Copywriters have been using figures of speech in their work forever. And by figures of speech, I don’t mean idioms or euphemisms, I mean figures from classical rhetoric. These are well-defined shapes and patterns in language. For classical rhetoricians, such patterns start at the highest level of organization and reach all the way down to sentences, clauses, phrases and words.
Let’s look at one.
Parallelism is the repetition of patterns of words, phrases and clauses. It adds rhythm, clarity and coherence. Chiasmus is the anti-parallelism. It reverses the order of words and phrases. Rhythm is preserved, but intriguing new meanings and connotations erupt. This discussion by the guy who wrote the book on it is tops.
The classic example of chiasmus comes from Mae West:
It’s not the men in your life that matters, it’s the life of your men.
There are others you may recognize:
Ask not what your country can do for you – ask what you can do for your country.
You can take the boy out of the country, but you can’t take the country out of the boy.
I am stuck on Band-Aid, and Band-Aid’s stuck on me.
Sorry, Charlie. Starkist wants tuna that tastes good, not tuna with good taste.
How about a couple for Lars Peterson Editorial Services?
Dr. Mardy Grothe, linked above, used this line from the Bible, “Whoever sheds the blood of man by man shall his blood be shed,” as an example of chiasmus that reverses more than one or two terms (there’s no limit, by the way). Let’s use it as a model.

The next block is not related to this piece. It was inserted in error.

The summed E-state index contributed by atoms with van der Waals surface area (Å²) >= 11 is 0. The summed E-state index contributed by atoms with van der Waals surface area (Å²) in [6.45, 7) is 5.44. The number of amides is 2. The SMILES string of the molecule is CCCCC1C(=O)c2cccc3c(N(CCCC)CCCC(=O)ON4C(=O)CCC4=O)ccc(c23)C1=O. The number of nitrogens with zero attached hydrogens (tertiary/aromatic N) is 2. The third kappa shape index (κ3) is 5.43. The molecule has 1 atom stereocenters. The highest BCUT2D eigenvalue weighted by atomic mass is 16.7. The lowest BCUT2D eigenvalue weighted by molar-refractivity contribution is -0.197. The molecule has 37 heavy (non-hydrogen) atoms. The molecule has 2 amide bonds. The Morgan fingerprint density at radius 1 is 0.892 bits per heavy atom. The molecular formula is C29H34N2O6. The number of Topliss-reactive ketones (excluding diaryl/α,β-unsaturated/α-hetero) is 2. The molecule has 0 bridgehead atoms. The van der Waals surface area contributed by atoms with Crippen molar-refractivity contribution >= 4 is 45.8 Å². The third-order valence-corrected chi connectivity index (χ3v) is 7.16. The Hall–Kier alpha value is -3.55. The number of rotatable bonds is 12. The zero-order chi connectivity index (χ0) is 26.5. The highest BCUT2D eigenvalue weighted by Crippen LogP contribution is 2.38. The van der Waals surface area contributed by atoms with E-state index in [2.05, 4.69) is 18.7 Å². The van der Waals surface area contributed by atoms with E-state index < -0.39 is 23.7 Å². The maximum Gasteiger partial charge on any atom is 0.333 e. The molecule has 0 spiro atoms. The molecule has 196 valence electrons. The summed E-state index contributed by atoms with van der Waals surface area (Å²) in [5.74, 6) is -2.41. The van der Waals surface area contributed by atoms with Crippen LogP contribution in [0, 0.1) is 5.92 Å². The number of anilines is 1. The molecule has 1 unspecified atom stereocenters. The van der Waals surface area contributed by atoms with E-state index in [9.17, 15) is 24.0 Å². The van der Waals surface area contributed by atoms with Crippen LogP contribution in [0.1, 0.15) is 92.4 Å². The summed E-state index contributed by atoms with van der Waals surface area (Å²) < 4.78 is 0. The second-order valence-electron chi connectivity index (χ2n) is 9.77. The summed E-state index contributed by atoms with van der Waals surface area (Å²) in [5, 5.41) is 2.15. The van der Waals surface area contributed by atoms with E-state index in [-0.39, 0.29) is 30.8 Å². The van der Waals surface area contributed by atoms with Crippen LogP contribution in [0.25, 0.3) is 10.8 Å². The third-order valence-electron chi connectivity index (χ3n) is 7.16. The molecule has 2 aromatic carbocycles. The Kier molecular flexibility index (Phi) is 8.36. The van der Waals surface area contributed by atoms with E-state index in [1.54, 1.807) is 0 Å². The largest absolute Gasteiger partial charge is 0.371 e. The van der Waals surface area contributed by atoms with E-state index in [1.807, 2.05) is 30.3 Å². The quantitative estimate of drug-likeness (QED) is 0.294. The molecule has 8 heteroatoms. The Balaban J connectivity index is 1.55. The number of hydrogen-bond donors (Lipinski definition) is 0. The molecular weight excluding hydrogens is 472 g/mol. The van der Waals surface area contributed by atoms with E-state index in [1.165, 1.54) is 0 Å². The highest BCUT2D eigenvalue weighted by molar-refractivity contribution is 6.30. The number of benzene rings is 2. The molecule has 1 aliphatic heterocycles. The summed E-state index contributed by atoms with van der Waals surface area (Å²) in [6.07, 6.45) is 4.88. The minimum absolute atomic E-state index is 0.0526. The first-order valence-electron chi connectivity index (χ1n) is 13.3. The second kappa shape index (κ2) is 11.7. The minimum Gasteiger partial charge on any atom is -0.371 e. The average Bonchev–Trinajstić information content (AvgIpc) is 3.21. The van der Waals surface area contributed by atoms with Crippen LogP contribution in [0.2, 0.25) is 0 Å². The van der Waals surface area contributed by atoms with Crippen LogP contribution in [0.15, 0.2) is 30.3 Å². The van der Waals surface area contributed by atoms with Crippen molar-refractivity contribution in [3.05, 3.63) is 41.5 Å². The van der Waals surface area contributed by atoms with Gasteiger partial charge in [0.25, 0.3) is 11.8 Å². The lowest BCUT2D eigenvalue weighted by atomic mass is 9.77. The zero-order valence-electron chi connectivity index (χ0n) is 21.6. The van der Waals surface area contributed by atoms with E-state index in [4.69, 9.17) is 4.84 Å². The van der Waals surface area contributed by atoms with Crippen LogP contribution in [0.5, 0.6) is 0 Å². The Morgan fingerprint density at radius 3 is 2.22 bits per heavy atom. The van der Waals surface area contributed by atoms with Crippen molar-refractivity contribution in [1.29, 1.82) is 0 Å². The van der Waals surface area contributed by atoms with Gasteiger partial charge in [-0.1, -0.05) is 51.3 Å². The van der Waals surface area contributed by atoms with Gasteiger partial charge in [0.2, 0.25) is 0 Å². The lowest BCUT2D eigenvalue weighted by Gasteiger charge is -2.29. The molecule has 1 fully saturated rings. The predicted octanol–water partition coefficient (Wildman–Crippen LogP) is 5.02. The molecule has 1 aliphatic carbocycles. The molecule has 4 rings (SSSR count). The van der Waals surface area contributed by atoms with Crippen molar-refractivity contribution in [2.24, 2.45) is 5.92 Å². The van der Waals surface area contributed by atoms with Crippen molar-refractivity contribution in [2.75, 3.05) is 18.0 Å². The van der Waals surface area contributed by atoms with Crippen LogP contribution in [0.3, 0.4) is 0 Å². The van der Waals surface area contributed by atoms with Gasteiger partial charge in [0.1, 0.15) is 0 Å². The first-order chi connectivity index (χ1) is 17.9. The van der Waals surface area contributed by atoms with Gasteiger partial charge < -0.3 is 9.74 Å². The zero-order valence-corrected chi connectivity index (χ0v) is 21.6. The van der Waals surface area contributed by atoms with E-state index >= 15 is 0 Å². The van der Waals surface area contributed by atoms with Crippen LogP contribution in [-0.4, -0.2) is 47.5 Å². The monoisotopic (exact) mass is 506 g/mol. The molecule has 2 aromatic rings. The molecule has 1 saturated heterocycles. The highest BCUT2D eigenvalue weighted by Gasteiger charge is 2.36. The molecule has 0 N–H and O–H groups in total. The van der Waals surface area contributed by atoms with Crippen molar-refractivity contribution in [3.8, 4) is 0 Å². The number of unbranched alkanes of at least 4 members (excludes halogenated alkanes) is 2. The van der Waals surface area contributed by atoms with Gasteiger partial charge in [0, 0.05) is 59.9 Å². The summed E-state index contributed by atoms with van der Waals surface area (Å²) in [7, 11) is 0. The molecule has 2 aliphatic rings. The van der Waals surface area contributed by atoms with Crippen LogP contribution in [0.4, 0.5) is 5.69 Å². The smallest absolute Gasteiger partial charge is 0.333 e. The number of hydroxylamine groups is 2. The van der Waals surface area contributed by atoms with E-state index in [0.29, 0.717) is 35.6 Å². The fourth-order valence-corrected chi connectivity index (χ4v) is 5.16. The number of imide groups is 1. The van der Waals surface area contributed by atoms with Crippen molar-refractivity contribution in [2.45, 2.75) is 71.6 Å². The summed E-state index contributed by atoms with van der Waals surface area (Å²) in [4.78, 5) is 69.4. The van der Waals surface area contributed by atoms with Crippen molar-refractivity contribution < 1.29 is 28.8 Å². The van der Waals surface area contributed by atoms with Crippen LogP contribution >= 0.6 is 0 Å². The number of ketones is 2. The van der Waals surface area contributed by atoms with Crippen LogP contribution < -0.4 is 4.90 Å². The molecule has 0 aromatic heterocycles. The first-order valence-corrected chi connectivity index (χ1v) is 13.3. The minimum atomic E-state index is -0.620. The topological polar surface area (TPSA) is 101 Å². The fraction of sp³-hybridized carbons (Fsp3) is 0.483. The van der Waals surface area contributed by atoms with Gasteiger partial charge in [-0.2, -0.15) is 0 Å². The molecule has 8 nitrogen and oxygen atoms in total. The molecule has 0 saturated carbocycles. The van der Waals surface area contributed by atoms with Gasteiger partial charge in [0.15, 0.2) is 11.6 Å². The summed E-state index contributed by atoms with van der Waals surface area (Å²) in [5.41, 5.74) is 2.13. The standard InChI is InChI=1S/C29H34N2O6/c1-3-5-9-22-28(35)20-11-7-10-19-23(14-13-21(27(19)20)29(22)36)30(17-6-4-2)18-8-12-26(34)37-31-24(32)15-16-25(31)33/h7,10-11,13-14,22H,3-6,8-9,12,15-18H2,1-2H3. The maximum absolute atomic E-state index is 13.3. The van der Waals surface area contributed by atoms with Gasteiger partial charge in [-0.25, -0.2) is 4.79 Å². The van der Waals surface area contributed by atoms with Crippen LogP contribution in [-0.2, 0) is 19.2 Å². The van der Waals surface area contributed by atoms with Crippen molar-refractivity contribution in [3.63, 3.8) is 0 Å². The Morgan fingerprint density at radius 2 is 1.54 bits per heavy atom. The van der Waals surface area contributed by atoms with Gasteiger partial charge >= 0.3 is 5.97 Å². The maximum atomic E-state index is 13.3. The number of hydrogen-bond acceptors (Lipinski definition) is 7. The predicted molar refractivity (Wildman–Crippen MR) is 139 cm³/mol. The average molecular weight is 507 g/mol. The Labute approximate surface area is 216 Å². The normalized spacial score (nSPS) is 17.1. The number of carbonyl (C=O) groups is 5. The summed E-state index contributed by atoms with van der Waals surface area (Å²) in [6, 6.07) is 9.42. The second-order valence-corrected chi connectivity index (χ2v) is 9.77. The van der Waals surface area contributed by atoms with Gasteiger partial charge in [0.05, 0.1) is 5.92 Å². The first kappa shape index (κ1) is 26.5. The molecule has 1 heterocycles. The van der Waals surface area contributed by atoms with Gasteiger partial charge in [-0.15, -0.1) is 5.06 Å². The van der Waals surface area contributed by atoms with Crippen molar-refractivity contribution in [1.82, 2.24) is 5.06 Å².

A Copywriter who pens words that sell must first sell himself with words he pens.
That sounds heavy and old timey. And the rhythm is not quite right in the second clause (“himself” messes it up). Worse, it’s not specific to me.
Let’s start with another truism, in tighter, brighter language, and reverse it somehow in the second clause.
All copywriters think they write like Hemingway. He wouldn’t have thought to write like me.
Better! Self-deprecating humor can work (“With a name like Smucker’s, it has to be good.”), but I don’t want to give clients an easy way to pass on me. And it’s not tight and bright enough.
Let’s keep it under ten words, for both clauses or phrases, and make it specific to what I do (writing and editing).
Finding perfect words and perfecting words found.
Now we’re getting somewhere. Still a little stuffy, and not easy to say aloud, but definitely one for the keeper file.